ERIC Number: ED373929
Record Type: RIE
Publication Date: 1994-Jan
Reference Count: N/A
Observations on Agricultural Policy, Policy Reform and Public Policy Education.
Lee, John E., Jr.
The intervention of the United States government in agriculture in the 20th century is an explainable response to basic characteristics of agriculture: unpredictability, immobile resources, technological changes and disproportionate supply and demand factors. The concentration of large benefits among relatively few producers and diffusion of costs over a large nonfarm population make policy reform difficult. The policies in place since the 1930s have had both positive and negative consequences from a societal perspective. While farm policies have gradually become less distortive, less expensive, and increasingly sensitive to a broader array of social concerns, such as the environment and food safety, they still reduce the overall efficiency of the U.S. economy, regressively redistribute income and wealth, and divert attention and energy of policymakers away from more pressing rural and social problems. Increasing public understanding of the consequences of alternative policies will equip people for productive questioning. Such outreach is essential for policy reform and is both an opportunity and a challenge for public policy educators. (KS)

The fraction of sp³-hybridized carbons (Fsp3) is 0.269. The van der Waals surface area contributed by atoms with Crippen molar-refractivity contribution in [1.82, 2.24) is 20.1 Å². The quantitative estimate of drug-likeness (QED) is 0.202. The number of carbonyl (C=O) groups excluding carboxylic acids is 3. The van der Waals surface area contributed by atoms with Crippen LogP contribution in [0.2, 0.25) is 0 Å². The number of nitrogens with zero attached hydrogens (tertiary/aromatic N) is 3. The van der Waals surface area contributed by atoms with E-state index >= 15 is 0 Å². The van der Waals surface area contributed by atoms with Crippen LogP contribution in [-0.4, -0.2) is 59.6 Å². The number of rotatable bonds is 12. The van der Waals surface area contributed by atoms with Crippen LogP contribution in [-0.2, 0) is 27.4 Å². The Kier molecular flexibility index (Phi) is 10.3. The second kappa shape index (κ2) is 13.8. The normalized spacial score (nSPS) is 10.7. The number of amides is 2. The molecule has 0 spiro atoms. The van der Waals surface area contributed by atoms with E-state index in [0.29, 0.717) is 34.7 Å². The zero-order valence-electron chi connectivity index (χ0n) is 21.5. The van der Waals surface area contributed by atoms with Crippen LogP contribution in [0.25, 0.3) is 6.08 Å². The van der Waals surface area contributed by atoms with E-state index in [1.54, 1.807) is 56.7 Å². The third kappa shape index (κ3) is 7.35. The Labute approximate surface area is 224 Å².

Publication Type: Opinion Papers; Speeches/Meeting Papers
Education Level: N/A
Authoring Institution: N/A
Identifiers: Farm Policy; Policy Issues; Public Policy Education
Note: In: "Increasing Understanding of Public Problems and Policies: 1993"; see RC 019 485.